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Water pipit conservation

As this species is classified as Least Concern and has a large breeding population (1), there are currently no conservation measures known to be in place for this species.

View information on this species at the UNEP World Conservation Monitoring Centre.
Environment Agency - Abu Dhabi is a principal sponsor of ARKive. EAD is working to protect and conserve the environment as well as promoting sustainable development in the Emirate of Abu Dhabi.
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Authentication

This information is awaiting authentication by a species expert, and will be updated as soon as possible. If you are able to help please contact:
arkive@wildscreen.org.uk

This species information was authored as part of the ARKive and Universities Scheme.
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Glossary

Arthropods
A very diverse phylum (a major grouping of animals) that includes crustaceans, insects and arachnids. All arthropods have paired jointed limbs and a hard external skeleton (exoskeleton).
Larvae
Stage in an animal’s lifecycle after it hatches from the egg. Larvae are typically very different in appearance to adults; they are able to feed and move around but usually are unable to reproduce.
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References

  1. IUCN Red List (November, 2009)
    http://www.iucnredlist.org
  2. Robinson, R.A. (2005) BirdFacts: Profiles of Birds Occurring in Britain and Ireland. BTO Research Report 407, BTO, Thetford. Available at:
    http://blx1.bto.org/birdfacts
  3. RSPB (November, 2009)
    http://www.rspb.org.uk/wildlife/birdguide
  4. Alström, P. and Mild, K. (1996) The identification of rock, water and buff-bellied pipits. Alula, 2(4): 161–175.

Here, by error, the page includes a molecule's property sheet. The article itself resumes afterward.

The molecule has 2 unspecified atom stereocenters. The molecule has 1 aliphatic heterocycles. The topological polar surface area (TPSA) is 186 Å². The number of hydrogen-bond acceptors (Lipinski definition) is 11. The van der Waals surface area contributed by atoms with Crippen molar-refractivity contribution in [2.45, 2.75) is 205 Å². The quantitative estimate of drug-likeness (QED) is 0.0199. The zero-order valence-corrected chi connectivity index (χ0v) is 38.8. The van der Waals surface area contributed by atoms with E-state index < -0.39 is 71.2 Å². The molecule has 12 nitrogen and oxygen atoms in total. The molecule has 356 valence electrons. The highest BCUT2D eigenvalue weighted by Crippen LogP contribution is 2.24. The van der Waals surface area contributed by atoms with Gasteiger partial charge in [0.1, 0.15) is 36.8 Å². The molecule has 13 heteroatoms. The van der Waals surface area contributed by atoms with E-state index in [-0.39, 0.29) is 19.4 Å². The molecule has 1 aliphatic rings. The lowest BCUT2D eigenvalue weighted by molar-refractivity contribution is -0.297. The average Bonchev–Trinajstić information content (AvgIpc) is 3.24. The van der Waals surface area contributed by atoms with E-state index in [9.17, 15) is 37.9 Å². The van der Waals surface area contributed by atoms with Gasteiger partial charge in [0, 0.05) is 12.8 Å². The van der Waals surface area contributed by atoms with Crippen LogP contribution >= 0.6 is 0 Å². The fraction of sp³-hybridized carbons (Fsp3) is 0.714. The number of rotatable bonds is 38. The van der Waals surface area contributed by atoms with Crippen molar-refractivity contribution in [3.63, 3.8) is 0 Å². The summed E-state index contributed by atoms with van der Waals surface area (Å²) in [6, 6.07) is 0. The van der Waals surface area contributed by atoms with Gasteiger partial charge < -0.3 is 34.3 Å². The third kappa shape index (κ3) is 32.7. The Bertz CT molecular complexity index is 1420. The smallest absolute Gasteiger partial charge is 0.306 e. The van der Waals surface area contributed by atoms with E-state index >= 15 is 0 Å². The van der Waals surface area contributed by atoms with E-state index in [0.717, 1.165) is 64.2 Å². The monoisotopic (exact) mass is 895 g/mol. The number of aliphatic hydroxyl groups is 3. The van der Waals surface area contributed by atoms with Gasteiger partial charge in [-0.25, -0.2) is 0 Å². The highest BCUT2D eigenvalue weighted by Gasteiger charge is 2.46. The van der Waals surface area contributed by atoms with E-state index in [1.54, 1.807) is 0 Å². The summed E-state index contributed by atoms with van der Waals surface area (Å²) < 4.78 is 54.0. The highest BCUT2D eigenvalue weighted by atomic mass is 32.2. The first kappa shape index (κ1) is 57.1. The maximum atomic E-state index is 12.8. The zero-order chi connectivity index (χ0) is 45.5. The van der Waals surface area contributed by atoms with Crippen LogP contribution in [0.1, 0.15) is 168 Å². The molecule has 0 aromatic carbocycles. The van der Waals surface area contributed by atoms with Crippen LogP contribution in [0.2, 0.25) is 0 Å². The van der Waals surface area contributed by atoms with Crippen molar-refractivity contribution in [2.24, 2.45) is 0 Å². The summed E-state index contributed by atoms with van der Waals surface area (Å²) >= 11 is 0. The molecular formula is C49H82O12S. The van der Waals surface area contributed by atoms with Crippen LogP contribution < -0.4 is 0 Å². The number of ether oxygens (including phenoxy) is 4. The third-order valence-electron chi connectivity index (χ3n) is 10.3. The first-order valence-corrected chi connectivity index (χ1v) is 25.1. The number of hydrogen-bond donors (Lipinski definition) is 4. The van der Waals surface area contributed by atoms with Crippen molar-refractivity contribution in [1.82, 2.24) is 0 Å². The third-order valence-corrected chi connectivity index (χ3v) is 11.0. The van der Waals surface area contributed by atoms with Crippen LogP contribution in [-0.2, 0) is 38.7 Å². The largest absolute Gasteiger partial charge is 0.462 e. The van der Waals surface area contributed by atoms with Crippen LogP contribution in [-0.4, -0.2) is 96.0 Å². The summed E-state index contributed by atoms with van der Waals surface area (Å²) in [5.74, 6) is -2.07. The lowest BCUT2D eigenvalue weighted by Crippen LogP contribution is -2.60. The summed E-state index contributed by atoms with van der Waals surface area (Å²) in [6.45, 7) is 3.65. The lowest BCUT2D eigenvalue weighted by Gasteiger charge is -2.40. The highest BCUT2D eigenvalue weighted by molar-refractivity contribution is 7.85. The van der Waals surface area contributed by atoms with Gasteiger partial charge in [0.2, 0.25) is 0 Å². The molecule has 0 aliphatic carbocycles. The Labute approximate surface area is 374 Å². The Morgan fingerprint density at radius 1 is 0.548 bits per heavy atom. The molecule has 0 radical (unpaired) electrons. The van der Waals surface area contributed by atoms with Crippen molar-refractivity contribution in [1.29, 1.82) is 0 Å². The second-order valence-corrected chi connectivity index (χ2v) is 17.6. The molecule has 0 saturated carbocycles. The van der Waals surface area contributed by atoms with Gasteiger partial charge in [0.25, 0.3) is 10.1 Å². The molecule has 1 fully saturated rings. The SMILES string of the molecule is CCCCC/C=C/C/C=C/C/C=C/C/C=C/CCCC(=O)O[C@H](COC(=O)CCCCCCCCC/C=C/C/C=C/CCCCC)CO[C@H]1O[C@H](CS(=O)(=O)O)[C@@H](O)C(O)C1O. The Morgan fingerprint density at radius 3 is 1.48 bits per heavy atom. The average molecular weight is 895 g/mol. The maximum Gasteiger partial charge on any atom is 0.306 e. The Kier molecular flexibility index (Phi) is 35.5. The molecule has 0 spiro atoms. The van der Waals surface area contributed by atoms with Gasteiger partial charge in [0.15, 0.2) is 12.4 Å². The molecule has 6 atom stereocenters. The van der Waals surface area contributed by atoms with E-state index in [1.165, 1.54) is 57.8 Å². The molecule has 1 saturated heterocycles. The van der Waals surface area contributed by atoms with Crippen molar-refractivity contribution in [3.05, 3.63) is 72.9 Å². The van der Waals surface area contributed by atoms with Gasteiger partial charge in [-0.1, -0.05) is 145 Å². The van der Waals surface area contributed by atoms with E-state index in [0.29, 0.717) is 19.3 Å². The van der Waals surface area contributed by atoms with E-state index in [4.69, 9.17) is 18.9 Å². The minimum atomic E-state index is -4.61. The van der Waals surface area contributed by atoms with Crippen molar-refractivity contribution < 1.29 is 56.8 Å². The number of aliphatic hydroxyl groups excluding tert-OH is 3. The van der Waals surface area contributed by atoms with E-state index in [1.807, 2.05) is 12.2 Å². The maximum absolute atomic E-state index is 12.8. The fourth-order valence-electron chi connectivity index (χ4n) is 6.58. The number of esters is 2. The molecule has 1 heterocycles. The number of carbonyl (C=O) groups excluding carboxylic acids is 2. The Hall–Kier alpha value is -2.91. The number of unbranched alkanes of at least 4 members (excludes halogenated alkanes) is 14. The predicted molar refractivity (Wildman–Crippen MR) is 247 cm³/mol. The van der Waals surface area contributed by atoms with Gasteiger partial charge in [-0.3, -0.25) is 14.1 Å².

5. Verbeek, N.A.M. (1973) Pterylosis and timing of molt of the water pipit. The Condor, 75(3): 287-292.
  6. Peterson, R.T. (1988) Bird of Texas. Houghton Mifflin Company, New York.  
  7. Shrestha, T.K. (2001) Bird of Nepal: Field Ecology, Natural History and Conservation. Bimala Shrestha, Kathmandu, Nepal.
  8. Illinois Natural History Survey (November, 2009)
    http://www.inhs.illinois.edu/animals_plants/birds/ifwis/birds/water-pipit.html
  9. Israel Birds (November, 2009)
    http://my.ort.org.il/holon/birds/ax9.html
  10. Brodmann, P.A and Reyer, H.U. (1999) Nestling provisioning in water pipits (Anthus spinoletta): do parents go for specific nutrients or profitable prey? Oecologia, 120(4): 506-514.
  11. Burfield, I. and van Bommel, F. (2004) Birds in Europe: Population Estimates, Trends and Conservation Status. BirdLife International, Cambridge, UK.
  12. Eaton, M.A., Brown, A.F., Noble, D.G., Musgrove, A.J., Hearn, R.D., Aebischer, N.J., Gibbons, D.W., Evans, A. and Gregory, R.D. (2009) Bird of Conservation Concern 3. British Birds, 102: 296-341.
  13. Pavel, V. (2004) The impact of grazing animals on nesting success of grassland passerines in farmland and natural habitats: a field experiment. Folia Zoologica, 53(2): 171-178.
  14. Ebenhoh, H. (2006) Population development of water pipit (Anthus spinoletta) and meadow pipit (A. pratensis) in the Felgberg region, Black Forest. Naturschutz sudl Oberrhein, 4: 11-19.
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Image credit

Water pipit standing by water  
Water pipit standing by water

© Mike Wilkes / naturepl.com